Default Channel Groupings in Google Analytics (+Sample Use Cases)
Default channel groupings in Google Analytics are what you call the different traffic sources in your Google Analytics account. They’re made up of the following:
- Organic Traffic
- Direct Traffic
- Social Traffic
- Referral Traffic
- Email Traffic
- Paid Traffic
- Display Traffic, and the
- Others Traffic.
Some of these are self-explanatory like email and social, but there are nuances as to how Google Analytics categorizes them.
If you want to be technical, Google defines these as…
You can find more about them from Google’s Help Center.
Depending on your website’s traffic, these default channel groupings might not appear in your reports. For example, here’s a screenshot for one Google Analytics account.
You’ll notice that there is no Display Traffic or the other channel groupings from Google.
This simplifies what you see in the reports so you can focus on the things that matter the most — the kind of traffic that you already have instead of what you don’t have.
Most Common Default Channel Groupings in Google Analytics Explained
1. Organic Traffic
Organic traffic is the kind of traffic that comes from search engines. When people search for something on Google (or Bing, or any other search engine), a list of websites shows up. When people click on one of these results, that visit is counted in the organic traffic of that website.
It is the best, most sought-after traffic by marketers. It’s the main reason why content marketing is on the rise today. The results of organic traffic are exponential.
When marketers talk about SEO, it’s all about increasing the website’s organic traffic. Just remember that SEO is not static. It’s not a one-time activity.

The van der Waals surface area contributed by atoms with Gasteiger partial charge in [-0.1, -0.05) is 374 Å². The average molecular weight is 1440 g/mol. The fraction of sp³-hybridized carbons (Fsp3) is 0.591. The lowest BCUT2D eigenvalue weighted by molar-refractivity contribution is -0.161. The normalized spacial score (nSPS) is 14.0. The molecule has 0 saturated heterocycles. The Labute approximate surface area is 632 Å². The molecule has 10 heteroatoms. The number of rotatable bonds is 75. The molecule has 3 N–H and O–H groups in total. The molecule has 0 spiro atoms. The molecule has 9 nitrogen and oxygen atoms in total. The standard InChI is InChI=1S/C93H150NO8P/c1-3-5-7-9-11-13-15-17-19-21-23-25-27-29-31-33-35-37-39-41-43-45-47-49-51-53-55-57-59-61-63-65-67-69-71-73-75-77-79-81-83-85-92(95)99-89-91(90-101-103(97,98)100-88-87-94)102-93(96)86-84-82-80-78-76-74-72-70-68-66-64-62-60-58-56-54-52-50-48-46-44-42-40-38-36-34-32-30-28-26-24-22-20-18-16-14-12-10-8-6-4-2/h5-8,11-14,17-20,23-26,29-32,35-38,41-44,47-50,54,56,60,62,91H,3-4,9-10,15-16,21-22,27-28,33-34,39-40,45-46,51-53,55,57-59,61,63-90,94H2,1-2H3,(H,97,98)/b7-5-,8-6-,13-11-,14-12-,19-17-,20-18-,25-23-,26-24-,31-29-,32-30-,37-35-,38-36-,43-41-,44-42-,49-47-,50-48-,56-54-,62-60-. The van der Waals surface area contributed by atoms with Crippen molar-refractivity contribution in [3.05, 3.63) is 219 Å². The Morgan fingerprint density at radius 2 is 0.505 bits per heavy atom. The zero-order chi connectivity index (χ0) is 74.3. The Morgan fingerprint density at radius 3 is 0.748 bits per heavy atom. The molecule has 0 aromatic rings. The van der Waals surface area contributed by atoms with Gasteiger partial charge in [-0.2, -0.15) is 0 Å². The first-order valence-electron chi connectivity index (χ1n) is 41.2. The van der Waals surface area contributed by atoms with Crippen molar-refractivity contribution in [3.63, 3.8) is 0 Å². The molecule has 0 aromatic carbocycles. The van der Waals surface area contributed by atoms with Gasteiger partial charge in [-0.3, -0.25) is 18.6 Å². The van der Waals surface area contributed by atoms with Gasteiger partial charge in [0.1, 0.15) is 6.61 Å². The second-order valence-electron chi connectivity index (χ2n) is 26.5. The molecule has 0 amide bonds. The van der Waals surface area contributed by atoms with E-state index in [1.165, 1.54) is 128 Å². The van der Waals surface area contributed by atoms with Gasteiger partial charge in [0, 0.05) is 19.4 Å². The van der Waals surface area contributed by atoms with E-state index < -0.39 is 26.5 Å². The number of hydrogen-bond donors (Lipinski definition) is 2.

No matter how optimized your website is, if you don’t create and distribute content, you will never rank high on Google and other search engines.
Example: Jon searches in Google for the keyword “email marketing statistics 2020.” He sees the results of his search. He clicks on one of the results and your website page on Email Marketing Statistics 2020 loads. For that website, this visit is counted as organic.
2. Direct Traffic
Direct traffic is the kind of traffic that comes from people directly typing or entering your website’s URL on their browsers.
It’s usually an indication of brand awareness or repeat visits. After all, it’s highly unlikely that you visit a website by typing a URL if you haven’t heard of the brand somewhere else, or know it’s URL for that matter.
From the user’s perspective, direct traffic usually comes from bookmarks or autocomplete in the URL — which is similar to typing it directly. The only difference is that you had a little help from your browser.
Example: Jon realizes that Christmas is around the corner. He opens up Safari and starts typing “amaz” then the browser autocompletes the URL to amazon.com. He hits enter and Amazon’s website shows up.
Caveat: see email traffic below
There’s also another instance where direct traffic might increase without being the result of people typing directly your website URL. It involves the transfer of traffic from a secured site (https) to an unsecured site (http).
Example: Jon is browsing this particular page. Then he clicks on a link to http://domain.com. Since this website is secured and the target site is not, GA will count Jon’s visit as direct traffic instead of referral (see referral traffic below).
3. Social Traffic
Social traffic is the kind of traffic that comes from social networks. This happens when people share a link on Facebook, Twitter, Instagram, etc. and you click on it.
Quora, Reddit, and other similar sites also fall under here. But it depends on how Google categorizes the site. In short, it depends on the document referrer field and matches the value there to a list of known social networks. If it doesn’t have a match, it will fall under referral traffic.
Example: Jon is scrolling on Facebook and sees a Tasty video about pasta cooked 4 ways. He’s sees how it’s made and thinks to himself, “I can do that.” He clicks on the link in the post to see the full recipe. Tasty’s website loads with the specific recipe for that video.
Caveat: See others traffic and UTM tags
4. Referral Traffic
Referral traffic is the kind of traffic that comes from other websites.
If done right, this is the result of effective content marketing and partnerships. What happens is other people/organizations write about you/your products/services on their own websites.